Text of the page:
A fine writer, Davis works hard to make Showdown at Shepherds Bush a good read. In fact, I believe he tries too hard at times. Fully aware that this was a well-researched book, I was surprised to read, “Murphy’s words echoed in his head: ‘Run your race.’” How could Davis have known this from his research? Later, “His legs feel as heavy as pianos,” and “He replays the race in his head.” Such passages don’t fit with the factual journalistic approach of the book. Was Pietri really “transfixed” when he first saw a bicycle? Did Tom Longboat really “watch in horror as his father died suddenly”? 

Only later did I read the following at the end of his book on the first end-notes page: “Unfortunately, there was no press coverage of the three runners before they started competing at an elite level. I took some creative liberty in describing their formative years, backed with as much factual information…as I could find.” I am aware that currently there is a literary trend to fictionalize in biography writing, but I don’t think “creative liberty” has a place in this fundamentally journalistic book. Unless an end-note is given, the reader can’t be sure what is factual and what is fictional. For example, I wonder whether Eton schoolboys really did cheer on the runners at the start of the Olympic Marathon. Was this an invention by the author? I suspect that in late July there were already enjoying their summer hols. I wish Davis had not included novelistic additions.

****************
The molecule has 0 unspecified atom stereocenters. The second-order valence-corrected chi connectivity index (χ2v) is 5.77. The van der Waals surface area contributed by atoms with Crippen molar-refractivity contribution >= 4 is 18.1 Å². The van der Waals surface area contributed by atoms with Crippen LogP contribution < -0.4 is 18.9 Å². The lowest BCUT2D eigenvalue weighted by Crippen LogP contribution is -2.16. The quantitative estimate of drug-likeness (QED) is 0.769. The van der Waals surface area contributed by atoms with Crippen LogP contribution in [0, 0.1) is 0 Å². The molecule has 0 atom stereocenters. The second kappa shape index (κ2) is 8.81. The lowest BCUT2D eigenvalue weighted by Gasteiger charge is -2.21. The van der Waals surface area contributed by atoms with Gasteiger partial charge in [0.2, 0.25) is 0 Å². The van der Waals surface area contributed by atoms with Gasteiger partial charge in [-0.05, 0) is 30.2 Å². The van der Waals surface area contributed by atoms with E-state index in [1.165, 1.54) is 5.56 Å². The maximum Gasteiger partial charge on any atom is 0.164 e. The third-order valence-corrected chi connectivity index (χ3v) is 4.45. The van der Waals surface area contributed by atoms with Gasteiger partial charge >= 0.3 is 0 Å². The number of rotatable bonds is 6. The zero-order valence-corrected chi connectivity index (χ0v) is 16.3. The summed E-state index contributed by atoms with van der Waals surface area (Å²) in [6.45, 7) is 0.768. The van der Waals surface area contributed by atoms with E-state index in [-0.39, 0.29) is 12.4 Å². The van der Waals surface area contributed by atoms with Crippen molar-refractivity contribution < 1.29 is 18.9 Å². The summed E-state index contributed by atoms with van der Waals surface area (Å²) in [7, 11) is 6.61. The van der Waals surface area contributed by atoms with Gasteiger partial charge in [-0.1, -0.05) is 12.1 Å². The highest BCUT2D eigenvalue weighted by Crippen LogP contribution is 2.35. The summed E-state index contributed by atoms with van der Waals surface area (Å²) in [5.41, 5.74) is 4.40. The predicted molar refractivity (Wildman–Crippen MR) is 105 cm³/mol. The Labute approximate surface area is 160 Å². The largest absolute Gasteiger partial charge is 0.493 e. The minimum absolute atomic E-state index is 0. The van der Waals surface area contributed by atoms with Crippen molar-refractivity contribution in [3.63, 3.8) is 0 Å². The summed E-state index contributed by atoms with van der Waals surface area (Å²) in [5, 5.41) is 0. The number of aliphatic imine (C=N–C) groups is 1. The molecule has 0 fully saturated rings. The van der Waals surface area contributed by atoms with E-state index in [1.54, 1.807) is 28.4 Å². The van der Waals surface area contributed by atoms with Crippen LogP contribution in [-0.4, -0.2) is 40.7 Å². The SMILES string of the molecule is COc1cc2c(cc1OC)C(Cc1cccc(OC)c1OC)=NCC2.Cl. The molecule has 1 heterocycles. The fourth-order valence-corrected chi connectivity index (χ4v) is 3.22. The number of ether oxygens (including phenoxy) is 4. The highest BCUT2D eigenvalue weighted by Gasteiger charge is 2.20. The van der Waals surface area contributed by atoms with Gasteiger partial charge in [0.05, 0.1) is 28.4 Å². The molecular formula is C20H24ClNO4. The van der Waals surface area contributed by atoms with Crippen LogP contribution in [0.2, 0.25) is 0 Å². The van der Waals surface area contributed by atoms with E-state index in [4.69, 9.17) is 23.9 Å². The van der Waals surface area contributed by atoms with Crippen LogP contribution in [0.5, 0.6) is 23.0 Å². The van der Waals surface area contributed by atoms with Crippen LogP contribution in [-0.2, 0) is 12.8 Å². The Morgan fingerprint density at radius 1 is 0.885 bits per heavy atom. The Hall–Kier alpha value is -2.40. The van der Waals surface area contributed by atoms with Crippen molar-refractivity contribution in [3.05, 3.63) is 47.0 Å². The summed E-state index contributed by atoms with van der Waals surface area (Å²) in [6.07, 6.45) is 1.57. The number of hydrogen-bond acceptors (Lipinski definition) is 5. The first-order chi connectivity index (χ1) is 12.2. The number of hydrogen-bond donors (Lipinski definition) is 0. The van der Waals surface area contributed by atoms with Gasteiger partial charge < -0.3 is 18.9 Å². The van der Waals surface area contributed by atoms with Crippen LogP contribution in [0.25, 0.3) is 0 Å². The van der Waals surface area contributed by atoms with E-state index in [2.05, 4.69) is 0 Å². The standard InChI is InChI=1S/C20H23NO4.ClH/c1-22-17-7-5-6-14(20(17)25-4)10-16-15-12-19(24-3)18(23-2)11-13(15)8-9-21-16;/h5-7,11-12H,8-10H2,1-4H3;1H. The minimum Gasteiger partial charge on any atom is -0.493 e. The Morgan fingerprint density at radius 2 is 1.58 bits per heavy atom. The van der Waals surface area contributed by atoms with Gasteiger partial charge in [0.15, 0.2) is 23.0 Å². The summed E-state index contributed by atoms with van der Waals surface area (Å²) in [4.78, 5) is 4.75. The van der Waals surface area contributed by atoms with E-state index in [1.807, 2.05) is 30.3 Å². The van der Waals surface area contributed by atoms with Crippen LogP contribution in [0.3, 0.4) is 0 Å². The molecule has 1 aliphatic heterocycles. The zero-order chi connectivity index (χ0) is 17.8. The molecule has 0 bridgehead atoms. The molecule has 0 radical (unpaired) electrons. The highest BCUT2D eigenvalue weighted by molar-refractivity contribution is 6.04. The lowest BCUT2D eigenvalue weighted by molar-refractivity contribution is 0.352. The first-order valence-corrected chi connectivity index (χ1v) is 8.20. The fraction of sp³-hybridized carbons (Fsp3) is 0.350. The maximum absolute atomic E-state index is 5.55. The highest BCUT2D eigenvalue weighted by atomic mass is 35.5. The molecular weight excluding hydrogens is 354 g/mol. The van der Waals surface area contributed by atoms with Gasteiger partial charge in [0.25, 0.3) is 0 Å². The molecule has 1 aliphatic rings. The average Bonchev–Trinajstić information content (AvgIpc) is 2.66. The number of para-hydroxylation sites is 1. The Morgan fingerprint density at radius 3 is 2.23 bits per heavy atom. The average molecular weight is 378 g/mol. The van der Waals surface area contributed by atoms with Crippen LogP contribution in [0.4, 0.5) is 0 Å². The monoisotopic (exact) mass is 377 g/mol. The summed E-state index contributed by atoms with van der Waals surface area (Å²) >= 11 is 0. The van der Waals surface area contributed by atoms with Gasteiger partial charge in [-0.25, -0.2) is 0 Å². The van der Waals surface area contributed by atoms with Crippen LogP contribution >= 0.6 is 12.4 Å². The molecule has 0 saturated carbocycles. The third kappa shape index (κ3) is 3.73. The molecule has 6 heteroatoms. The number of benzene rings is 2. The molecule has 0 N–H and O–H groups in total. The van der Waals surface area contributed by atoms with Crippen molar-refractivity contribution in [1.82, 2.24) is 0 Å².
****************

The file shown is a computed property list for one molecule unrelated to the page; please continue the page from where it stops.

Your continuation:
Despite my two reservations, I am confident that readers of this website will consider Showdown at Shepherds Bush an excellent addition to their library. 

Highly recommended.



Author's Response

David Davis has written to Racing Past: 

Thanks for taking the time to review "Showdown." I really appreciate that you read the book closely and thus were able to give your readers a thorough review. My only quibble was with the word "fictionalize." Yes, I took creative liberties in describing the trio's formative years, but that was based on as much factual information as possible – including their own thoughts and remembrances. For instance, the line about Johnny Hayes saying "Murphy's words echoed in his head…." is extrapolated from a post-race interview w/ Johnny in which he praised Murphy for giving him solid tactical support beforehand. Same, too, with the Eton schoolboys reference: many newspapers that day reported on their appearance, so I worked that into the scene at the appropriate place.